K. Lee Scott, a resident of Birmingham, Alabama, is a living composer of choral, instrumental, and vocal music who has received commendation from conductors, composers, musicologists, and publishers. Scott has composed over three hundred works with both sacred and secular texts. Ninety percent of Scott’s works are commissions from university, high school, church, and community choirs throughout the United States and from choirs in Canada, the Netherlands, and South Africa. Several university and professional choirs have recorded Scott’s music, including The University of Alabama at Birmingham (UAB), The University of Mississippi, Brigham Young University, The University of Miami, The Lee Scott Singers, and The Mormon Tabernacle Choir.
His compositional attributes include an avoidance of trivial rhythmic motives, controlled diatonic harmonic structure, an inclination towards reflective and insightful texts, and an obvious understanding and appreciation for ancient church traditions and their continued relevance and application. Further, Scott understands for whom he composes, their musical and technical abilities, and creates music that is accessible to both singers and audiences. The influence of composers such as Ralph Vaughan Williams, Paul Hindemith, and Igor Stravinsky is identified in Scott’s specific use of rhythmic and harmonic devices. These facts act as a catalyst for this study and have led to the discovery of three basic issues: (1) in no known source has the entire body of work been examined for style or musical content; (2) Scott’s compositional style, including text selection, melodic construction, rhythmic motives and development, and harmonic structure techniques, have been minimally studied in previous research; (3) there are no conclusive comparisons of Scott’s use of traditional sacred texts such as Te Deum with that of other known composers.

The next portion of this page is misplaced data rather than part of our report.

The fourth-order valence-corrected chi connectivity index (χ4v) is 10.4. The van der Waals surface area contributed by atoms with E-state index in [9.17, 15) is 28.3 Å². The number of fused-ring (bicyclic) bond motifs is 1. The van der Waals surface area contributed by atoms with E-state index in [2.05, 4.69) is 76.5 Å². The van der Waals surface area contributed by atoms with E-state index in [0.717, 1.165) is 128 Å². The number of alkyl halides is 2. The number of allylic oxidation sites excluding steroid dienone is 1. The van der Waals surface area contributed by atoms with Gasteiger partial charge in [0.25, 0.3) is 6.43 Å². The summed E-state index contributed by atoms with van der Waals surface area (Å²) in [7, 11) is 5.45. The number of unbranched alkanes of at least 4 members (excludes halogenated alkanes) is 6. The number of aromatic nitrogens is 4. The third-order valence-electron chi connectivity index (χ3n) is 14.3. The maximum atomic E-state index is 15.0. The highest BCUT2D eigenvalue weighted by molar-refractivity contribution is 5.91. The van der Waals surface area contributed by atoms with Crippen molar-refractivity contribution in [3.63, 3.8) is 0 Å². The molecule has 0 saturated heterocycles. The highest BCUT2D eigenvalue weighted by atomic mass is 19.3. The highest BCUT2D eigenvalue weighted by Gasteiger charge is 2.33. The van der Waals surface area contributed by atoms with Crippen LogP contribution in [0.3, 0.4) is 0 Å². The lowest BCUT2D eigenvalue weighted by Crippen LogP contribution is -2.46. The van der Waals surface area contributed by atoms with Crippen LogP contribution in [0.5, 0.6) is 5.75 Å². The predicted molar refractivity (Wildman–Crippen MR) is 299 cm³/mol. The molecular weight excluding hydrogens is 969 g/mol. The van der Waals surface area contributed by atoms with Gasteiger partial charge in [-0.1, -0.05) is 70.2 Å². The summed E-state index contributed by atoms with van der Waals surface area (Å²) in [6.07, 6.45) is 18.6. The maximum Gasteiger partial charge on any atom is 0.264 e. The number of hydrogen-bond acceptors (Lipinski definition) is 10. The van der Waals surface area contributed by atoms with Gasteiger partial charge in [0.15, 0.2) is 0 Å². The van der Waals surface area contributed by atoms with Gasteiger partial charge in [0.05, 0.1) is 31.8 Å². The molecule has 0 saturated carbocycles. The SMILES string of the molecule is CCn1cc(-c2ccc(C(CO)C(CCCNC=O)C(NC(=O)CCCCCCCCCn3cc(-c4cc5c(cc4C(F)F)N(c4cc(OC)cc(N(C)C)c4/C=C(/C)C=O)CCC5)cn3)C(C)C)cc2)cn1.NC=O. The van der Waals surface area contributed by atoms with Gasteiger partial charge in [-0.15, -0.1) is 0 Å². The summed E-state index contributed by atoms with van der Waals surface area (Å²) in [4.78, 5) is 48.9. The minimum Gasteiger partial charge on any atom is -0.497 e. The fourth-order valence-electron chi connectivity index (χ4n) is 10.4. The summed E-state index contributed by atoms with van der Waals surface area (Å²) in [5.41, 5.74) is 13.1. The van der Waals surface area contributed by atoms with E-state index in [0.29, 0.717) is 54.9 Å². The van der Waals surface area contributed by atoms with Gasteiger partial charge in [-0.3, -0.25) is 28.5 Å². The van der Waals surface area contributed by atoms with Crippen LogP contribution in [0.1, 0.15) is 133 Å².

This study enables conductors, composers, teachers, and scholars to gain a better understanding of the music of K. Lee Scott and his distinct compositional style. Further, knowledge of Scott’s compositional style allows the choral conductor and teacher to engage in an informed performance of Scott’s Te Deum. Through analysis of several key works within Scott’s oeuvre and subsequent comparison to other well-known composers, teachers and conductors will be able to find new teaching and programming opportunities.
|Commitee:||Biermann, Joanna C., Bunker, Steven, Richardson, Blake, Robinson, Thomas, Tayloe, David|
|School:||The University of Alabama|
|School Location:||United States -- Alabama|
|Source:||DAI-A 80/01(E), Dissertation Abstracts International|
|Keywords:||Alabama, Birmingham, Scott, Lee, UAB|
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